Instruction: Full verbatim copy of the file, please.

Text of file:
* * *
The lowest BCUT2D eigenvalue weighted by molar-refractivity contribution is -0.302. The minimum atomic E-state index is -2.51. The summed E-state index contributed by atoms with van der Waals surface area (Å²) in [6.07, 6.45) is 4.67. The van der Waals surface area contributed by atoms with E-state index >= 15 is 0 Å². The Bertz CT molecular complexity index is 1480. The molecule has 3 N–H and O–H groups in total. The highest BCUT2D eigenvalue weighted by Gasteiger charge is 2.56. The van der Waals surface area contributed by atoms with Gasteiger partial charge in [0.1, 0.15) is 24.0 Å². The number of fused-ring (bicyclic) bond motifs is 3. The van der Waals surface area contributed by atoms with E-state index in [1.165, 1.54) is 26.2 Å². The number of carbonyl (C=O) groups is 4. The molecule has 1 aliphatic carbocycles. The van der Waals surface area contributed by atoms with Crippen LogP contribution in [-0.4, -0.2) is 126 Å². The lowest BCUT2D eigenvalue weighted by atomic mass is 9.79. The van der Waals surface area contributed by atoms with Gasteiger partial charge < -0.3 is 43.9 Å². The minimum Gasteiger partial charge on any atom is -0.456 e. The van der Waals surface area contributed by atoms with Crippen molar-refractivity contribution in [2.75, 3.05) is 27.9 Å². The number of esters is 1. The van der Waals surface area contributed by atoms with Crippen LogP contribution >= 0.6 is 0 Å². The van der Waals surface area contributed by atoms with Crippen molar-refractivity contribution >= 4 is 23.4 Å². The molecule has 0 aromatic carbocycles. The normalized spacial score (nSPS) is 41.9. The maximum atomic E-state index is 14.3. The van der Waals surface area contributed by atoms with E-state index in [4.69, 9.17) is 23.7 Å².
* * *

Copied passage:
The lowest BCUT2D eigenvalue weighted by molar-refractivity contribution is -0.302. The minimum atomic E-state index is -2.51. The summed E-state index contributed by atoms with van der Waals surface area (Å²) in [6.07, 6.45) is 4.67. The van der Waals surface area contributed by atoms with E-state index >= 15 is 0 Å². The Bertz CT molecular complexity index is 1480. The molecule has 3 N–H and O–H groups in total. The highest BCUT2D eigenvalue weighted by Gasteiger charge is 2.56. The van der Waals surface area contributed by atoms with Gasteiger partial charge in [0.1, 0.15) is 24.0 Å². The number of fused-ring (bicyclic) bond motifs is 3. The van der Waals surface area contributed by atoms with E-state index in [1.165, 1.54) is 26.2 Å². The number of carbonyl (C=O) groups is 4. The molecule has 1 aliphatic carbocycles. The van der Waals surface area contributed by atoms with Crippen LogP contribution in [-0.4, -0.2) is 126 Å². The lowest BCUT2D eigenvalue weighted by atomic mass is 9.79. The van der Waals surface area contributed by atoms with Gasteiger partial charge < -0.3 is 43.9 Å². The minimum Gasteiger partial charge on any atom is -0.456 e. The van der Waals surface area contributed by atoms with Crippen molar-refractivity contribution in [2.75, 3.05) is 27.9 Å². The number of esters is 1. The van der Waals surface area contributed by atoms with Crippen LogP contribution >= 0.6 is 0 Å². The van der Waals surface area contributed by atoms with Crippen molar-refractivity contribution >= 4 is 23.4 Å². The molecule has 0 aromatic carbocycles. The normalized spacial score (nSPS) is 41.9. The maximum atomic E-state index is 14.3. The van der Waals surface area contributed by atoms with E-state index in [4.69, 9.17) is 23.7 Å².